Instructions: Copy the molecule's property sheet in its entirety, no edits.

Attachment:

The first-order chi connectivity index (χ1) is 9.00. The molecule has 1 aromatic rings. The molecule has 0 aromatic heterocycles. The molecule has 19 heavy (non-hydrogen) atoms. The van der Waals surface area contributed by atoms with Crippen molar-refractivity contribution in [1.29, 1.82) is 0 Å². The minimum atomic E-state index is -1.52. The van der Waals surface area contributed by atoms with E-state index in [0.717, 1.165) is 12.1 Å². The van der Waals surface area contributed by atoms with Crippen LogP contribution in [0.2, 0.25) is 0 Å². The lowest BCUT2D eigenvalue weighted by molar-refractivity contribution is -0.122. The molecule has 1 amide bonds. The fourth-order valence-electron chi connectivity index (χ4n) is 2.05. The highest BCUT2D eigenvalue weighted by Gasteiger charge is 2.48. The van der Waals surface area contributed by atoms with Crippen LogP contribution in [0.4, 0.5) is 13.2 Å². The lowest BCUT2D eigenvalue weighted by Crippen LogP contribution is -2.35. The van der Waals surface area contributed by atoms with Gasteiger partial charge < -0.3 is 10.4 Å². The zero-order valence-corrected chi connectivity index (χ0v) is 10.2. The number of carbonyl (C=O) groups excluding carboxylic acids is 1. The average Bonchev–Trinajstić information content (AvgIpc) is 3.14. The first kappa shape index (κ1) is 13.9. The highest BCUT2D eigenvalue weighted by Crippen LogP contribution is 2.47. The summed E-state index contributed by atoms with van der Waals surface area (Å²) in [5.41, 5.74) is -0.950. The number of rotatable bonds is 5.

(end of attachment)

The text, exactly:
The first-order chi connectivity index (χ1) is 9.00. The molecule has 1 aromatic rings. The molecule has 0 aromatic heterocycles. The molecule has 19 heavy (non-hydrogen) atoms. The van der Waals surface area contributed by atoms with Crippen molar-refractivity contribution in [1.29, 1.82) is 0 Å². The minimum atomic E-state index is -1.52. The van der Waals surface area contributed by atoms with E-state index in [0.717, 1.165) is 12.1 Å². The van der Waals surface area contributed by atoms with Crippen LogP contribution in [0.2, 0.25) is 0 Å². The lowest BCUT2D eigenvalue weighted by molar-refractivity contribution is -0.122. The molecule has 1 amide bonds. The fourth-order valence-electron chi connectivity index (χ4n) is 2.05. The highest BCUT2D eigenvalue weighted by Gasteiger charge is 2.48. The van der Waals surface area contributed by atoms with Crippen LogP contribution in [0.4, 0.5) is 13.2 Å². The lowest BCUT2D eigenvalue weighted by Crippen LogP contribution is -2.35. The van der Waals surface area contributed by atoms with Gasteiger partial charge < -0.3 is 10.4 Å². The zero-order valence-corrected chi connectivity index (χ0v) is 10.2. The number of carbonyl (C=O) groups excluding carboxylic acids is 1. The average Bonchev–Trinajstić information content (AvgIpc) is 3.14. The first kappa shape index (κ1) is 13.9. The highest BCUT2D eigenvalue weighted by Crippen LogP contribution is 2.47. The summed E-state index contributed by atoms with van der Waals surface area (Å²) in [5.41, 5.74) is -0.950. The number of rotatable bonds is 5.